We aren’t really all that much different. We have simply pushed the frontiers of space and time further out and much deeper, both inwards and outwards, both backwards and forwards. But beyond the limits of the perceptible and the explored we too populate the unknown with fantastic beings and dreadful horrors — hostile aliens from the depths of space, or terrifying creatures from the unexplored depths of the oceans, and now even conjuring them forth from the depths of time itself — as in the Jurassic Park movies.

Lately, however, the fantastical creatures and dreadful monsters from the beyond and the unknown have begun popping up within what we deemed to be the safe, secure, and protected space of the comfortably familiar and the known. And these fantastical beings and dreadful monsters grow bigger and bigger and more threatening with every intensification of our own insecurities, fears, and anxieties, for they are the projected images of those insecurities, fears, and anxieties.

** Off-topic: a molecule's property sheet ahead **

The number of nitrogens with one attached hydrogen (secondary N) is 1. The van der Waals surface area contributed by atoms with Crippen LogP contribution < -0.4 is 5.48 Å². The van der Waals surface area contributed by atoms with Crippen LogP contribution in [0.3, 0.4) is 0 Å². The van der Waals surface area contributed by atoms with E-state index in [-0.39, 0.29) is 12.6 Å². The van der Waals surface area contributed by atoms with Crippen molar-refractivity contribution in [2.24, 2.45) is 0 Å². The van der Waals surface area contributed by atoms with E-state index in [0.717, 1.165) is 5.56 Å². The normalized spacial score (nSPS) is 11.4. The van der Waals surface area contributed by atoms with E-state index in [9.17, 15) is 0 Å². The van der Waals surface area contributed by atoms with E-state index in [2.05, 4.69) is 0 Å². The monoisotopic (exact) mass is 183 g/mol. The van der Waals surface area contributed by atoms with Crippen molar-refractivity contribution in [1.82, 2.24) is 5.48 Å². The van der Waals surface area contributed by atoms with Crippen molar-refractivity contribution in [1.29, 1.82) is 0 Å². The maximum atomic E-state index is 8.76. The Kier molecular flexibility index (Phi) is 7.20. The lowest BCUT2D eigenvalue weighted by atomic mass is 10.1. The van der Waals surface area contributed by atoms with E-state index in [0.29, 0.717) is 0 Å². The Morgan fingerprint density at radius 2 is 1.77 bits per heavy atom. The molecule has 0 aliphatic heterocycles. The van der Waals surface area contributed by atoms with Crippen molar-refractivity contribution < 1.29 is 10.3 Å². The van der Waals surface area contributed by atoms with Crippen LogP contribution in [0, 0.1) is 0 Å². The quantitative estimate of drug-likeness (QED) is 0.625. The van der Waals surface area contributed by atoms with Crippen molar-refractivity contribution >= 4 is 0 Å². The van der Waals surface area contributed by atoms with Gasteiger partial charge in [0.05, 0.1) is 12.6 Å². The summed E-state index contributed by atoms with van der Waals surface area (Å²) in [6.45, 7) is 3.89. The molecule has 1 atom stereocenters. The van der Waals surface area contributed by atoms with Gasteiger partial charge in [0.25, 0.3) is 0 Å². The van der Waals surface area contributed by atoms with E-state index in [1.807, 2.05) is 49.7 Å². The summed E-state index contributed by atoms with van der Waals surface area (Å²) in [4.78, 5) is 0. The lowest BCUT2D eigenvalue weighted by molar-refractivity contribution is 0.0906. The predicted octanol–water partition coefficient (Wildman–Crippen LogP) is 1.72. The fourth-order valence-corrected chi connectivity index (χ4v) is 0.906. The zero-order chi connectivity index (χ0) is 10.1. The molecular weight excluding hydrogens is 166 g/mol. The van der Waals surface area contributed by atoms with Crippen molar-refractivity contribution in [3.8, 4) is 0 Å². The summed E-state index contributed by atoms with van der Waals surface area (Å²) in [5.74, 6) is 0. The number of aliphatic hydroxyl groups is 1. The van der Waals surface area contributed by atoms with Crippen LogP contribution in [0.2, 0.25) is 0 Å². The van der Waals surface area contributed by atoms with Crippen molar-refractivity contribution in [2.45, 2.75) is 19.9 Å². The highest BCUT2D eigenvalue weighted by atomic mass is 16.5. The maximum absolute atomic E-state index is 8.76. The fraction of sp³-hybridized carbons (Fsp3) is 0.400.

And just as our natural sciences probed deeper and deeper into the realms of space and time, so too did depth psychology probe the deeps of the soul, and discovered that the dreadful monsters and fantastical beings we had consigned to the outer darkness were, in fact, part of our own autobiography, secreted away into “the collective unconscious” where our own energies often assumed grotesque forms.

With the “return of the repressed”, the old fantastical beings and dreadful monsters once consigned to the outer darkness by reason, and kept at bay by rationality and perspectivisation, now irrupt and surge forth within our very midst — within the spacetime we once thought secure, safe, and protected as “a rational order”. And the more intense becomes our anxieties, the more outsized and overstated become the perceived threats. David Icke’s “Reptilons” is only one example of this “irruption”, but the overblown and outsize threat of “Antifa” is also something else again, or the various conspiracies associated with QAnon, or revived new versions, however disguised they may be, of the Protocols of the Elders of Zion and so on.

With the breakdown of the mental-rational/perspectival consciousness, the bulwark that was erected against the invasion of consciousness by the unconsciousness has broken down also, and the demons, fantastical beings, and dreadful monsters or aliens now all irrupt within our midst — the realm of the known and the familiar. Some would describe this as “opening the gates of Hell” to pandaemonium — the “dark side”.